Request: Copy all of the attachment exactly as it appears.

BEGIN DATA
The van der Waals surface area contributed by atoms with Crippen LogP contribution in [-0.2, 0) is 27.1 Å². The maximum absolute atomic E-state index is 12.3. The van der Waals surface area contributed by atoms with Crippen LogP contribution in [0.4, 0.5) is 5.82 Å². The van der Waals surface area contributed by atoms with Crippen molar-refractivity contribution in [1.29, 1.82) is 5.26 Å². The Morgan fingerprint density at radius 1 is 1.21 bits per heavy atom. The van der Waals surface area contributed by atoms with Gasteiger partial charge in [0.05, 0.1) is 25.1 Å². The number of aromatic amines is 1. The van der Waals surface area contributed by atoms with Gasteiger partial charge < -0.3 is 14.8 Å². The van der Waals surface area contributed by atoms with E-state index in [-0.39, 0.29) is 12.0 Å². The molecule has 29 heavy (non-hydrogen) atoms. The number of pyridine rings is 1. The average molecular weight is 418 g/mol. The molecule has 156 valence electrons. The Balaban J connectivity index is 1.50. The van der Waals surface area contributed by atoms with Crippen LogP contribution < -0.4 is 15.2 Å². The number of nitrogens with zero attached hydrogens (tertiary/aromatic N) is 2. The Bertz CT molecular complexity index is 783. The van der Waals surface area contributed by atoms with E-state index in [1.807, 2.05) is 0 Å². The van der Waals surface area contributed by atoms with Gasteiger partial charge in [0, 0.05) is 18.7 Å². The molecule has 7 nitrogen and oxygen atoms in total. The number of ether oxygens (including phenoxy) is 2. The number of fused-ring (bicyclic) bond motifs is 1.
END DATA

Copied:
The van der Waals surface area contributed by atoms with Crippen LogP contribution in [-0.2, 0) is 27.1 Å². The maximum absolute atomic E-state index is 12.3. The van der Waals surface area contributed by atoms with Crippen LogP contribution in [0.4, 0.5) is 5.82 Å². The van der Waals surface area contributed by atoms with Crippen molar-refractivity contribution in [1.29, 1.82) is 5.26 Å². The Morgan fingerprint density at radius 1 is 1.21 bits per heavy atom. The van der Waals surface area contributed by atoms with Gasteiger partial charge in [0.05, 0.1) is 25.1 Å². The number of aromatic amines is 1. The van der Waals surface area contributed by atoms with Gasteiger partial charge < -0.3 is 14.8 Å². The van der Waals surface area contributed by atoms with E-state index in [-0.39, 0.29) is 12.0 Å². The molecule has 29 heavy (non-hydrogen) atoms. The number of pyridine rings is 1. The average molecular weight is 418 g/mol. The molecule has 156 valence electrons. The Balaban J connectivity index is 1.50. The van der Waals surface area contributed by atoms with Crippen LogP contribution < -0.4 is 15.2 Å². The number of nitrogens with zero attached hydrogens (tertiary/aromatic N) is 2. The Bertz CT molecular complexity index is 783. The van der Waals surface area contributed by atoms with E-state index in [1.807, 2.05) is 0 Å². The van der Waals surface area contributed by atoms with Gasteiger partial charge in [0, 0.05) is 18.7 Å². The molecule has 7 nitrogen and oxygen atoms in total. The number of ether oxygens (including phenoxy) is 2. The number of fused-ring (bicyclic) bond motifs is 1.